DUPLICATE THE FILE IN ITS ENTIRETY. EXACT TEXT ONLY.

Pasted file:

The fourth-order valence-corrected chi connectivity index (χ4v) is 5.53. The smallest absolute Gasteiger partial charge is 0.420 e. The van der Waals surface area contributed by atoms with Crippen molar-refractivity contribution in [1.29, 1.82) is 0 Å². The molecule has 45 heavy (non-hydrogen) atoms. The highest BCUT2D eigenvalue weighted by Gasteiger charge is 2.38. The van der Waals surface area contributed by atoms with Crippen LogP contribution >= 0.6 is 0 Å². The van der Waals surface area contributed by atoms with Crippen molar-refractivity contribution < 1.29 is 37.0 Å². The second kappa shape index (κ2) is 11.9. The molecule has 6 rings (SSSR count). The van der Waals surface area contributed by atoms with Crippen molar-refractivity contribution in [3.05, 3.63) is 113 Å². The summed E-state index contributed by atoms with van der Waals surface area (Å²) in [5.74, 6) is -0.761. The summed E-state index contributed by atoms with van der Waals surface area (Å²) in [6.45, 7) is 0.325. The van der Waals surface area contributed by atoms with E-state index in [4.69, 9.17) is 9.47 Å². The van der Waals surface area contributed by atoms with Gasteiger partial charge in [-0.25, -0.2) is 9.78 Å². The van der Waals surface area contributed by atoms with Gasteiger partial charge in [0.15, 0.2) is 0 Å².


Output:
The fourth-order valence-corrected chi connectivity index (χ4v) is 5.53. The smallest absolute Gasteiger partial charge is 0.420 e. The van der Waals surface area contributed by atoms with Crippen molar-refractivity contribution in [1.29, 1.82) is 0 Å². The molecule has 45 heavy (non-hydrogen) atoms. The highest BCUT2D eigenvalue weighted by Gasteiger charge is 2.38. The van der Waals surface area contributed by atoms with Crippen LogP contribution >= 0.6 is 0 Å². The van der Waals surface area contributed by atoms with Crippen molar-refractivity contribution < 1.29 is 37.0 Å². The second kappa shape index (κ2) is 11.9. The molecule has 6 rings (SSSR count). The van der Waals surface area contributed by atoms with Crippen molar-refractivity contribution in [3.05, 3.63) is 113 Å². The summed E-state index contributed by atoms with van der Waals surface area (Å²) in [5.74, 6) is -0.761. The summed E-state index contributed by atoms with van der Waals surface area (Å²) in [6.45, 7) is 0.325. The van der Waals surface area contributed by atoms with E-state index in [4.69, 9.17) is 9.47 Å². The van der Waals surface area contributed by atoms with Gasteiger partial charge in [-0.25, -0.2) is 9.78 Å². The van der Waals surface area contributed by atoms with Gasteiger partial charge in [0.15, 0.2) is 0 Å².